Look at the back of your car or the next car that passes. Unless it's a Lamborghini ultraluxury or something similar, you've probably seen what car company was making the car (maybe a Honda) as well as its model (probably a Civic).
Now look at the back of the Tesla Model 3, the newest sedan of the electric car company.
It's almost completely nude, apart from the Tesla logo above the license plate. (The dual-engine version is marked and labeled "Dual Motor", so there are exceptions.) Its predecessors, Models X and S, released in 2015 and 2012, respectively, did not receive the same treatment – their names were displayed prominently on the back of the car. But when the new 3 models began to appear in the factory and on the roads in 2017, the only clue that a vehicle was a model 3 was a proposed Model 3 license plate frame by the dealer. Now that cars are more abundant, the frames come off and there is not much to indicate which car it is.
After doing a test drive last week, I discovered the model name. was printed on the car, right at the door of the driver's seat. A more private identifier to reassure the driver, perhaps?
Badging is what the automotive industry calls branding the logo, name, model number, engine specification, as well as other stickers, pendants, prints, prints, etc. at the front and rear of the vehicle. Europe and the United Kingdom have a long history of false modesty and intentional "de-registration". You could have the Mercedes SL or V12 basic version, literally double the price. If you as a car owner delete badges, no one will ever know if you have gone for the premium version or if you have used the base model.
Elon Musk, CEO of Tesla, wants electric vehicles to go to the masses, not just the elite and the wealthy. Model 3 is starting at $ 42,900, but Musk is determined to increase it to $ 35,000. At this price, it is supposed to feel more accessible while maintaining its high-end features, its look and high-end design.
So maybe the 3 de-badging model aims to achieve this state of ambiguity observed in Europe. This is neither an expensive and inaccessible vehicle, nor a basic low-end ride.
Karl Brauer, executive editor at Kelley Blue Book, a company specializing in automotive evaluation, considers that the back of the model 3, almost stripped, is "useful and meaningful". Tesla decided not to add unnecessary stuff to his car, but kept a crisp and clean look, he thinks. For Brauer, this gives the tone and message of the type of car and level of luxury expected inside and behind the wheel.
Automotive Magazine The aesthetics of Tesla has been praised: "The simplicity studied both from the inside and the outside will let this car age extremely well.In 10 years, it will always look modern and sober, not old and without importance."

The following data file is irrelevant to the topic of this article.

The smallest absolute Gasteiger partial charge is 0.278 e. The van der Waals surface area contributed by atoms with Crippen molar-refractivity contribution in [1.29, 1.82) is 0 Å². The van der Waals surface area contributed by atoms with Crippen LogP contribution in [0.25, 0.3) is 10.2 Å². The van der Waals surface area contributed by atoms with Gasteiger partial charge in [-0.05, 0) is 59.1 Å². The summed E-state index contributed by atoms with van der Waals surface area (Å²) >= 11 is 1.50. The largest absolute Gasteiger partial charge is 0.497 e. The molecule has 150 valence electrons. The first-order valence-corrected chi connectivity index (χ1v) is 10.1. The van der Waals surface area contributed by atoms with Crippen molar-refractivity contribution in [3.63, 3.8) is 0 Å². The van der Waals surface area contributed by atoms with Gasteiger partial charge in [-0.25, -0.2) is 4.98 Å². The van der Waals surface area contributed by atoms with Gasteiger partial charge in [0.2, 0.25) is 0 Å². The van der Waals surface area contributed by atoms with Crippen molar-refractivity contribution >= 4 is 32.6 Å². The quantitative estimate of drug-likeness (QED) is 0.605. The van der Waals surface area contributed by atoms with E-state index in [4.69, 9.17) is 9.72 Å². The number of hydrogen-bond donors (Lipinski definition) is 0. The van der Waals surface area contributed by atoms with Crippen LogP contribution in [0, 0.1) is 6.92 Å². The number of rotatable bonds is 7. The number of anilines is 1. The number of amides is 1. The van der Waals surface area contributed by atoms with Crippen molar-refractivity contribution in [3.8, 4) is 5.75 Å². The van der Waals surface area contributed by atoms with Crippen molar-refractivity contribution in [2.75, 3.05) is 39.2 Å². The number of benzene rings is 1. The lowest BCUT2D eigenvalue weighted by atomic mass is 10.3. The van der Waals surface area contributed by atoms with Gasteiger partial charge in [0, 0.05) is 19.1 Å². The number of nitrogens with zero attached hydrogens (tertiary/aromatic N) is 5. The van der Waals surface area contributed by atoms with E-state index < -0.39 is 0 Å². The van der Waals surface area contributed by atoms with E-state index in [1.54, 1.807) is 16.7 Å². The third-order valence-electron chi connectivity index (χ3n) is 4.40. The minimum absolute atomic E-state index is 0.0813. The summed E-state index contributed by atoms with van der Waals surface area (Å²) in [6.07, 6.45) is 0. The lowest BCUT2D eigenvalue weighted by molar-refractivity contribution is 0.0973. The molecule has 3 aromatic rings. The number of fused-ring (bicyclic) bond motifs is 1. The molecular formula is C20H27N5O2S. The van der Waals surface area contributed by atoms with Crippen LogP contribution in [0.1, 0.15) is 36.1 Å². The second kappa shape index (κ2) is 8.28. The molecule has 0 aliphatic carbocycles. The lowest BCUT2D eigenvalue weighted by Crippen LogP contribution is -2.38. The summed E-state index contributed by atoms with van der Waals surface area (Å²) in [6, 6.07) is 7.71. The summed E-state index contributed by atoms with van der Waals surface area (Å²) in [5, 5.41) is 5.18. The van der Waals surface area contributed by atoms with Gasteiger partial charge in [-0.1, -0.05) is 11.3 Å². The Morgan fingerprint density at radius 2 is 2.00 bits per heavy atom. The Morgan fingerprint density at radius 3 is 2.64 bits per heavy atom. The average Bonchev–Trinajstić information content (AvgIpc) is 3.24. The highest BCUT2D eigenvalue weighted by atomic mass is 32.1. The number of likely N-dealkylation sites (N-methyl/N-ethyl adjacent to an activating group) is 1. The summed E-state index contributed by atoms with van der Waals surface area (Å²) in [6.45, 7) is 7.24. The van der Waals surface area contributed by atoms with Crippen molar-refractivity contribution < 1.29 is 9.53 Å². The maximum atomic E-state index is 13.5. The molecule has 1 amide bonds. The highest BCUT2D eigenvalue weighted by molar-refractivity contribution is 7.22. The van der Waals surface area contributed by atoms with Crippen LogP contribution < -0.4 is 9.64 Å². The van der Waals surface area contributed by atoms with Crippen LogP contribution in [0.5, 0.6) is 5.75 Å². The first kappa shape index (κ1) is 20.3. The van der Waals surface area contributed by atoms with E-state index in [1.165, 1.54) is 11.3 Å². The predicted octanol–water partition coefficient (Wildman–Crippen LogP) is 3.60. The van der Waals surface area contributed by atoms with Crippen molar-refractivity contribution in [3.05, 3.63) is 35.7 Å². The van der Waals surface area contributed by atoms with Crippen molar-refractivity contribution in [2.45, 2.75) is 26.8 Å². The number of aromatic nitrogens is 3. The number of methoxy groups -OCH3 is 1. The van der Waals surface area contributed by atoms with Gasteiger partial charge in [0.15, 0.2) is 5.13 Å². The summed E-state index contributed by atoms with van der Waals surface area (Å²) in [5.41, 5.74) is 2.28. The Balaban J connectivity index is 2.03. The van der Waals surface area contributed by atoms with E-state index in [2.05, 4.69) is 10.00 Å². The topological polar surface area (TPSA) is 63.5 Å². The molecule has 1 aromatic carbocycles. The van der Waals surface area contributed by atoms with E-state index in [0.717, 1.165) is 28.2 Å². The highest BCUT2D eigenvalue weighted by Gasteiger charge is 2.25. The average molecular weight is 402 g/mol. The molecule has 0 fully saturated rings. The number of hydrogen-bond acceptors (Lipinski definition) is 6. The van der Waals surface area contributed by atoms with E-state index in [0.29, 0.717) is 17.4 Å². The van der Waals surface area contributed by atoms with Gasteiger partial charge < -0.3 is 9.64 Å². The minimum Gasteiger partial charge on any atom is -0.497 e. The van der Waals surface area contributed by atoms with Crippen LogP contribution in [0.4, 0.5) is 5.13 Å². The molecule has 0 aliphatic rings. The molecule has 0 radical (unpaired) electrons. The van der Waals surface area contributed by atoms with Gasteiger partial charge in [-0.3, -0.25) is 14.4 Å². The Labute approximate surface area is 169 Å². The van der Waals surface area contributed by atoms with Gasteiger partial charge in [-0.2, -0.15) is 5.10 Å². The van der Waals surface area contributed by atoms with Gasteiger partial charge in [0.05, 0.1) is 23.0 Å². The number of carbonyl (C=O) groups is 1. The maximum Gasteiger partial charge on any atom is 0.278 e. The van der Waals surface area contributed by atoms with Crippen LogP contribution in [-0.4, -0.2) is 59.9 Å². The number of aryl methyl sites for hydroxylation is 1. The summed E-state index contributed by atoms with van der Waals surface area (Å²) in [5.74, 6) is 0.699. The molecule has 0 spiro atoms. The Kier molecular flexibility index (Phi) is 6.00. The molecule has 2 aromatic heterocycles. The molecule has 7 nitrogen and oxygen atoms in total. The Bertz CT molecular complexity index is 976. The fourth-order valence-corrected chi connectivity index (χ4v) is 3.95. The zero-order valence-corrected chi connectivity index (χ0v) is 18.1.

With this distinctive design, you could argue that Tesla decided not to need a badge for the model 3 mark. The design itself does, suggested Brauer.
But there is also a less glamorous and more practical side: "A minimalist design saves you a lot of money," Brauer said. With fewer badges, more chrome and more facilities, it's easier to resize and produce as many cars as quickly and efficiently as possible.
As Brauer pointed out, last year for Tesla was devoted to learning mass production. Musk has gradually reduced variations in the manufacturing process, whether it's paint colors, moldings or drum configurations.
"The more you make a car … the less expensive it is to produce," Brauer said. It does not matter, but all the badges M, O, D, E, L and 3 of thousands of cars add up.
Eric Lyman, chief analyst of the TrueCar sector, agrees. "Their design is minimalist strategically, so it can be more affordable," he said at a phone call this week.
Lyman also shared a history of the automobile on the automaker Acura. In its early days, in the late '80s and early' 90s, cars bore names such as Integra and Legend. But eventually, the company opted for alphanumeric names, like the MDX. Why this change? It is thought that the vehicle names were ahead of the mark, with people more familiar with the models instead of the brand, which was still young and in the process of being established.
Lyman sees a similar logic with Model 3: Tesla wants people to say that they drive a Tesla instead of a particular model. It's easy to forget, but Tesla is still a startup brand.
Joe Wiesenfelder, editor-in-chief at Cars.com, said in an email that it was confusing that Tesla imitates high-end brands with his missing badge, while trying to entice a wider audience. "It is quite rare that a mainstream vehicle does not have its model identified externally," he added. However, these are well-known vehicles, such as the Chevrolet Camaro or Ford Mustang.
"Maybe these iconic cars are recognizable enough that they do not need a prominent model badge?" And maybe Tesla sees himself as part of these auto icons, without the badges or labels needed – or at least that's what he's aiming for.